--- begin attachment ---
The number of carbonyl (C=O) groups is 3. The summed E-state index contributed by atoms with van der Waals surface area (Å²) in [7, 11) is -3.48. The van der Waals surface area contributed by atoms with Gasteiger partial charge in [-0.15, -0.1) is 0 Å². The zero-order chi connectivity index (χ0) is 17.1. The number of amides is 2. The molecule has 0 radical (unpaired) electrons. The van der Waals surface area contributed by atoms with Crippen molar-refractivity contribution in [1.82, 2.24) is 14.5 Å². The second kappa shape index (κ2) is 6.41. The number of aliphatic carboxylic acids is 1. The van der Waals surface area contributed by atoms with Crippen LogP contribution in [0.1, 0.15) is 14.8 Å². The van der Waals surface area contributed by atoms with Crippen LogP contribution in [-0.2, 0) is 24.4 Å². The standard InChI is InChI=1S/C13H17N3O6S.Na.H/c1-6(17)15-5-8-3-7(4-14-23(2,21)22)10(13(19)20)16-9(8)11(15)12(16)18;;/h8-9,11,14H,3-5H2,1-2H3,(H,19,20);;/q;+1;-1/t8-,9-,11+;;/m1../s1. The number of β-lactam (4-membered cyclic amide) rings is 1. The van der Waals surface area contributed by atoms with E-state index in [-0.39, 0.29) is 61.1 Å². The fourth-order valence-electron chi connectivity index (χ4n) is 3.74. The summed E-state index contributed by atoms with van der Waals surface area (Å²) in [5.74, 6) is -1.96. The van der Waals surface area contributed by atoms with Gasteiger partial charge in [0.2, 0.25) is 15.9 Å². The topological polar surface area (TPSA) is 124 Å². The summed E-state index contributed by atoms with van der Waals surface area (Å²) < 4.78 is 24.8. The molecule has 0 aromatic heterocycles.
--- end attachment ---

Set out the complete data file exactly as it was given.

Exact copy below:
The number of carbonyl (C=O) groups is 3. The summed E-state index contributed by atoms with van der Waals surface area (Å²) in [7, 11) is -3.48. The van der Waals surface area contributed by atoms with Gasteiger partial charge in [-0.15, -0.1) is 0 Å². The zero-order chi connectivity index (χ0) is 17.1. The number of amides is 2. The molecule has 0 radical (unpaired) electrons. The van der Waals surface area contributed by atoms with Crippen molar-refractivity contribution in [1.82, 2.24) is 14.5 Å². The second kappa shape index (κ2) is 6.41. The number of aliphatic carboxylic acids is 1. The van der Waals surface area contributed by atoms with Crippen LogP contribution in [0.1, 0.15) is 14.8 Å². The van der Waals surface area contributed by atoms with Crippen LogP contribution in [-0.2, 0) is 24.4 Å². The standard InChI is InChI=1S/C13H17N3O6S.Na.H/c1-6(17)15-5-8-3-7(4-14-23(2,21)22)10(13(19)20)16-9(8)11(15)12(16)18;;/h8-9,11,14H,3-5H2,1-2H3,(H,19,20);;/q;+1;-1/t8-,9-,11+;;/m1../s1. The number of β-lactam (4-membered cyclic amide) rings is 1. The van der Waals surface area contributed by atoms with E-state index in [-0.39, 0.29) is 61.1 Å². The fourth-order valence-electron chi connectivity index (χ4n) is 3.74. The summed E-state index contributed by atoms with van der Waals surface area (Å²) in [5.74, 6) is -1.96. The van der Waals surface area contributed by atoms with Gasteiger partial charge in [0.2, 0.25) is 15.9 Å². The topological polar surface area (TPSA) is 124 Å². The summed E-state index contributed by atoms with van der Waals surface area (Å²) < 4.78 is 24.8. The molecule has 0 aromatic heterocycles.